Logistics

S.2 Episode 30: Why Booking Your Vendors too Late May Cost You

When should you start the planning process?

You have to figure out how big your audience is, if it’s small you don’t need as much lead time. We are talking to someone who is 30-40 thousand people and they plan three years in advance. 

Usually it’s date and location that are the biggest frustration and you need to figures those out first. We had a guest who talked about selling yourself to the venue. Do not think because you have a budget and audience that you will be attractive to the city, you may be competing with some really big names. Some events have ten year contracts because they are so big and need to lock in a venue. 

When do you loop in your partners?

It depends on size and scale of your event. When your organization works with a third party to work with vendors it adds a layer of complexity, but loop that person in immediately.  As soon as possible loop in production and decor. You might get a higher rate if you wait too long, or not get the a-squad! The earlier you book the better everything you get.  You should book your production as you choose a venue, they can help you save money through site visits.  The production partner can see things that you may not notice. 

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S.2 Episode 28: Stadiums: The Perfect Event Space?!

Lataya from U.S. Bank Stadium joins us this week and share all about their venue. We were challenged to think outside the normal venue box and see events in their space! Here are ways she has gotten to where she is now:

1.Build Relationships in the industry: Lataya was able to build authentic connections by joining a few committees which has given her a network of people

2.Take Opportunities that make you uncomfortable. When she took opportunities she was able to grow and get exposure.

3.Knowledge is Power, so learn as much as you can.

Reach out to usbankstadium.com

lwilliams@usbankstadium.com

Instagram: Lataya.Williams

Instagram: Charlesevaneide

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S.2 Episode 27: Planning Events in an Unpredictable Environment

How did you get your start?

I fell into the events industry through working for a non-profit. You wear many hats and ended up planning board meetings for 30 people each month and moved onto Galas. I consider my first big girl job The Basilica. I remember by then boss asking me if I knew anyone interested in an events job and she remembers it as do you know anyone interested in an events job. 

I think what got me to the point where I am today are the relationships I have built over the years with vendors, volunteers and co workers. I have tried hard to who my value through each event that I produce. I make sure I am along side everyone else when we are picking up the trash or pouring the beer or hauling wood to make the fires at Holidazzle. My first year I became the fire master.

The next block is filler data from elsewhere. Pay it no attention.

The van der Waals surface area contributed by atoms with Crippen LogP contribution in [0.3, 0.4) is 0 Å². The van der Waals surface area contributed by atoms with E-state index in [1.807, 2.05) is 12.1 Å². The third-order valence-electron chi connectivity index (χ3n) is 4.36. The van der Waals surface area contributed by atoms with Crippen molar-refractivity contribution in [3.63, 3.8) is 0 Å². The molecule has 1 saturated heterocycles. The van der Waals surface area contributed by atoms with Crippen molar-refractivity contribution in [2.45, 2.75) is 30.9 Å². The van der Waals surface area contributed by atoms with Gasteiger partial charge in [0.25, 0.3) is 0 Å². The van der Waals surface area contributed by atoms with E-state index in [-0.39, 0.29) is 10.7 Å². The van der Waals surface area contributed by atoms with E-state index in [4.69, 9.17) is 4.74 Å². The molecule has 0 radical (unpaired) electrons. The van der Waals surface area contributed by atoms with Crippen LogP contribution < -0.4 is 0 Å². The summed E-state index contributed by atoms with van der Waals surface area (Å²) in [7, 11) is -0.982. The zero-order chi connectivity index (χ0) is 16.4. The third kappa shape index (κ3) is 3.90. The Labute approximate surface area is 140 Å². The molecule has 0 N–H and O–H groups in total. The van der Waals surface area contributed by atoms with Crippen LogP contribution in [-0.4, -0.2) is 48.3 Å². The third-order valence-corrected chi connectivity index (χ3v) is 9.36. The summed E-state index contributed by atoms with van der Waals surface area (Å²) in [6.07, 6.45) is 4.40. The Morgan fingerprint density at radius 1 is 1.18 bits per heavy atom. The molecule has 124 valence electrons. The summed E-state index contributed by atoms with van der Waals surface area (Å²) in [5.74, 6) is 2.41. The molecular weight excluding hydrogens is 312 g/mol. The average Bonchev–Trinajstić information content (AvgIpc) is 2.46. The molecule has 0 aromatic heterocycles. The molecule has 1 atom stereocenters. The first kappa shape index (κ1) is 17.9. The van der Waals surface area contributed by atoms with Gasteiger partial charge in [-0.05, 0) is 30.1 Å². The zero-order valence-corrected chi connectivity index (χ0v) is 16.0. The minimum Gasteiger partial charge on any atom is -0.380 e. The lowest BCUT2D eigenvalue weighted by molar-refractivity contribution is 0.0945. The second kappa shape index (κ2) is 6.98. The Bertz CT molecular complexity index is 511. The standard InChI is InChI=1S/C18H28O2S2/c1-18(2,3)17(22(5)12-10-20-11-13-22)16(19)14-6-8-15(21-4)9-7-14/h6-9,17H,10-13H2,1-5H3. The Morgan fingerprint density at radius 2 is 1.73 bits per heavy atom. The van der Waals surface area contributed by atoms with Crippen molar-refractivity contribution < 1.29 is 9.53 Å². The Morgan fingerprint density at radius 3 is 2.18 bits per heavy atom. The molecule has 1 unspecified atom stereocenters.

I always want to be a part of making the world a better place and I am very lucky to be able to do that through events. 

How do you plan for an event when you do not know what the weather will be like?

  • Always have a risk management plan that includes weather and make sure all your vendors have a copy of it
  • Talk to the Police, Fire and EMTs about their recommendations. 
  • Plan ahead, where do people go, where does the talent go?

How do you push the boundaries?  

  • When I say boundaries, it doesn’t always mean bringing in something crazy that no one has seem before. Say you have events with a long history, and you have a great team of folks who have been working on that same event for a long time. Help them think outside the box. What can we stop doing and what can we do that’s new? What are some new revenue streams? 
    • Why are we doing something that creates more work and what is the ROI? 
    • How can we look at the space differently? 
    • Why does the stage always need to go in the same place?
    • Yes we do need to do active shooter training and yes we should have the contact information for all the buildings surrounding the event in case someone decides to throw a party and watch the show on the roof and we don’t go into full active shooter mode.

Instagram: Charlesevaneide

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S.2 Episode 24: Create Messaging That Lives On Past Your Events

Justin, your title is VP of Health Strategies at American Heart, what does that mean?